Green Market / Andi Brunett What must it be like to live in the dried up parts of the world? He wondered how the survivors there found water. Then he wondered if there really were any survivors. The few who managed to make it through those iron-tough first few days on this side of the continent were glad to be in a position of re-forming a new society. People had to eat, and people had to have clothes. People needed each other, for these things as well as for protection. Defense against the scary loners eager to take advantage of chaos. Defense against other scary people, too. The ones best left out of mind. Closing back the curtain of his tight quarters, Edvin threw his cloak in a chair and fumbled for a match to light his last candle. He kept forgetting to buy more. Tomorrow, he thought. I'll talk to Crain about trading candles for... This thought went unfinished as the light revealed an uninvited guest lounging underneath the cloak he had just tossed aside. "Pandora! What the blazes are you doing here?" "Happy to see me, Ed? I've brought you a gift. And an offer. Hopefully you'll accept them both." She stood in a fluid motion that stirred his heart. Even now, with the CC on her trail, the world falling apart, and the end of days upon them, she was able to arouse him. Edvin coughed and in a rumbling voice responded, "The stories said you were dead, but I knew you were alive. The wingéds told me. I thought you'd gone west, Pandora. I never expected to see you again." "I can't tell if you're happy or disappointed." "Both." He put out a hand to tenderly rub her cheek. "I'm always glad to see you. But I'm sad you aren't safe. You know you can't be here. You need to leave. And it breaks my heart all over again to say goodbye." "Edvin, my sweet Edvin. You always were a romantic, soft-hearted fool. When will you get it through that thick head of yours that I will never be a prisoner? No one can hold me, not ever." She 7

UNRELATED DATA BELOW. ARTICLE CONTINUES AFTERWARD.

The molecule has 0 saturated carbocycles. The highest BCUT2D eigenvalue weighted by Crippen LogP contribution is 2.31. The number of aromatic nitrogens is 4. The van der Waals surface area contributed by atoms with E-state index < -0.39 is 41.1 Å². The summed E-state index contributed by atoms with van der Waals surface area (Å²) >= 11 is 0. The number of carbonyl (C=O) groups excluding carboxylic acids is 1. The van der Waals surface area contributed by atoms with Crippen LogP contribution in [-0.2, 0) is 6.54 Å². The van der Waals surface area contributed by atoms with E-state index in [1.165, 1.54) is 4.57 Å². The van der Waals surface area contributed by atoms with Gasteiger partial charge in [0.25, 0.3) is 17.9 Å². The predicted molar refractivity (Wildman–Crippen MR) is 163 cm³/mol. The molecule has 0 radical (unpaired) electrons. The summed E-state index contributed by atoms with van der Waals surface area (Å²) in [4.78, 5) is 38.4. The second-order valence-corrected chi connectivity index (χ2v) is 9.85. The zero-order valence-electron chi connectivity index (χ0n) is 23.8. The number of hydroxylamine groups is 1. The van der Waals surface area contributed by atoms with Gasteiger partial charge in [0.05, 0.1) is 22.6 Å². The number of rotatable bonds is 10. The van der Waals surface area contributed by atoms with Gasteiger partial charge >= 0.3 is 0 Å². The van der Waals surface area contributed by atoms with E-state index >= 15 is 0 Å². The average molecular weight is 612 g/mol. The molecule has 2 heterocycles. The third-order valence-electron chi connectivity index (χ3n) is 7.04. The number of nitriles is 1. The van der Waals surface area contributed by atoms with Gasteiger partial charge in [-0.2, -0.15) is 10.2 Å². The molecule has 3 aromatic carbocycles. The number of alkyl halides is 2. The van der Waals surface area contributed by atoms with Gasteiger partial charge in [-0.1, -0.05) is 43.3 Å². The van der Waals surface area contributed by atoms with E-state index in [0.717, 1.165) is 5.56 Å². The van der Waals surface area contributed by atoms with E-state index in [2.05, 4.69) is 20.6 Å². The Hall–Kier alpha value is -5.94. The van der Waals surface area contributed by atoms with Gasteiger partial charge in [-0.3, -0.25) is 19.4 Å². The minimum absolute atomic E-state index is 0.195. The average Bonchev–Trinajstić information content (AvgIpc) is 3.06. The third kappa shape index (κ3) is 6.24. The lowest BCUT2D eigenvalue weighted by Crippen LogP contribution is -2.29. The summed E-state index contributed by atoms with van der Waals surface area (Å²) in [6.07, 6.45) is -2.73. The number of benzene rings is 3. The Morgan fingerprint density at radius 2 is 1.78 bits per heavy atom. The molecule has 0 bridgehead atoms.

Green Market / Andi Brunett pushed his hand away. "Now enough of that. I'm not here to hide in your... tree hole. I said I have a gift, and an offer. Which do you want first?" Edvin sighed, forcing his heart rate back down to a slow crawl. "I'll hear the offer first. But I want to know who's hired you to deliver it." "Why, my darling! How astute of you -- that is the gift. You shall have both." And then she told him. Chapter Two ----------x----------
1. Remembrance I had a thought this morning about the one God. Writing this has created a great stirring in my mind, and memories have shifted about as dust on a breeze. My recollections are still vague, hazy creatures that crawl from my clawing grasp when I attempt to take hold, but one image became a rosy, colorful face, and I held to it until the sun warmed my face and I knew I was no longer sleeping. The face was that of my aunt. I forgot her to history long ago, but the one God must have been reading over my shoulder, and last night he returned her to me. I want this to be true, so I offer Him my thanks. Then I recall that He isn't really listening and I feel foolish. I whisper thank you anyway. Sometimes we must act foolishly, to remember what it's like to be unwise. The one God gave me my aunt. Or my memories percolated her visage to the top of my poor memory heap. No matter which is true. She is with me once again, and I miss her so. My auntie was a saint. She took me in when I had no one, when the world stole my parents and my brother and my... well, my everything. I had nothing, and then I had my aunt. When I concentrate on her now, I can see trees, and green, and vines, and more green. She is the very idea of green in my mind, an emerald 8